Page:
Coin, The Future Credit Card?
A lot of talk is spreading across the net about this concept. Coin is the card to replace all cards. And by that I mean it’s a virtual credit card in physical form; it can be your debit card, credit card and rewards card, and business credit card all in one. You just tap the card to select which of your already existing cards you want to use and when swiped it is run as that card.
The most successful advances in technology and life are those that allow you to continue to do or act the same without any major change in your daily routine. Humans don’t much like change, we are much more receptive to the unexpected done in a familiar way. You are still swiping your card, still using a familiar shape and you likely will have little explaining to do when you hand your card to someone. This also avoids merchants having to completely retool to meet the new standard thereby allowing you to start using Coin immediately. Less barriers to overcome when paying is the mantra for most retail businesses, they want your money not your time.
But Coin is not without it’s obstacles. As with anything new and innovative it has perceived downfalls and shortcomings. One such issue that could make or break Coin is whether or not card issuers actually allow it to exist. Adam Ludwin of RRE Ventures raises the point that Coin relies on the ability to clone multiple cards which may be seen as a violation of most card companies terms of service.
The other, slightly less worrisome, issues have to do with battery life and issuing in markets outside of the US that use smart chips. Smart chip cards will likely eventually be covered if Coin seeks to expand outside of the US. Battery life is concerning but is projected to last 2 years of “normal” use. The FAQ mentions replacing the card when it no longer works, but does not mention any kind of procedure or cost associated with replacement most likely because they haven’t figured out the cost of replacement. Will it be free, full price or half price?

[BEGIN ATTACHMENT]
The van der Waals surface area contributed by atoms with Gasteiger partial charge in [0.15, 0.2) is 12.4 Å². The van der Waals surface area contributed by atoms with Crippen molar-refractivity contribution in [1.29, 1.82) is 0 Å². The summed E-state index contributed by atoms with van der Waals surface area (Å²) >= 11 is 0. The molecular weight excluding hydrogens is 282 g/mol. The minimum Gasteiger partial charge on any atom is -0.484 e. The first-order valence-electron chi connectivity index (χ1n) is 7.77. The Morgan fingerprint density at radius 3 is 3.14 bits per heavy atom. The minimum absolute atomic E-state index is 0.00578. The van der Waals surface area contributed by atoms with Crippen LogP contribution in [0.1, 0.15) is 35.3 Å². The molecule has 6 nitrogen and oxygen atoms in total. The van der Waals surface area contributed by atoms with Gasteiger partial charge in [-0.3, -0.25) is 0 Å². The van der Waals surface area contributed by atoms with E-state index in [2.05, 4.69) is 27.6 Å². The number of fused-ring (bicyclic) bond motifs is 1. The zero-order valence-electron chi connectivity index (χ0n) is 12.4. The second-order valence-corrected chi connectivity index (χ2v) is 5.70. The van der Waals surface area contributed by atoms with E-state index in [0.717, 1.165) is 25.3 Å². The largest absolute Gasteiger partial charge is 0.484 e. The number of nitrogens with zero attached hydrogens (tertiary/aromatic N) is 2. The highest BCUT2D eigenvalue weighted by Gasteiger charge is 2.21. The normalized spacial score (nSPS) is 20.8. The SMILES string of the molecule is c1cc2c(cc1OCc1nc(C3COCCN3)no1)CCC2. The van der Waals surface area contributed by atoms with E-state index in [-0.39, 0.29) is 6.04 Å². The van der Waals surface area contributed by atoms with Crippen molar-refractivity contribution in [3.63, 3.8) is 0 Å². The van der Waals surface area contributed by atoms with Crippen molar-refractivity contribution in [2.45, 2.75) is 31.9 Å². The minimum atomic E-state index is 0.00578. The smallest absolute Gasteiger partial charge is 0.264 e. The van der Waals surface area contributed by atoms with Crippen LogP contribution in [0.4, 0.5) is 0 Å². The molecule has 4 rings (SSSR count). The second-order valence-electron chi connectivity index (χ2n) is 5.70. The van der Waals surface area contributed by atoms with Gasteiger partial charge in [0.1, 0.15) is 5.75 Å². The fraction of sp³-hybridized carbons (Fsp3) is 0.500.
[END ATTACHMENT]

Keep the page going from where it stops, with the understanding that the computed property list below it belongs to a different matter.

Security seems to be a high priority and will actually make using a credit card slightly more secure. The full details of your credit card are never displayed and you can deactivate Coin if you leave it or have it stolen. Which also means you will still have your cards safely at home and the only inconvenience will be ordering a new Coin and the time between losing your Coin and getting your old cards, no calling to cancel all your cards and no visiting banks/waiting for a new card to arrive.
Overall Coin is very exciting, not because my wallet is exploding with cards (too many receipts and other bits of paper), but because it really seems like the next step in payments. Nothing is more exciting than seeing the realization of technology and life coming together to make everything easier, more secure, and most of all actually useful. RFID and NFC payment solutions offer new and easier, but require merchants to adapt. Coin uses our existing behavior as an advantage in being widely accept and is why so many people are excited and are pre-ordering.
Coin will be released summer of 2014, you can read more about it in their FAQ
This might actually save me quite a bit of headache, just as soon at the iPhone version is released. The ChargeCard fits in your wallet making it super portable.
Our quest was simple: a charging cable for youriPhone, portable enough for you to always have it on you. The ChargeCard fits naturally into your wallet. It’s there when you need it, and out of your way when you don’t.
ChargeCard for the 30-pin connector works with all your pre-lightning devices: 30 pin iPads, iPods, 4/4s iPhones will all charge, sync with iTunes, and download your data.
Also available for android
I could have save a lot of time in school if I had this. Next up, one that can draw on foggy windows.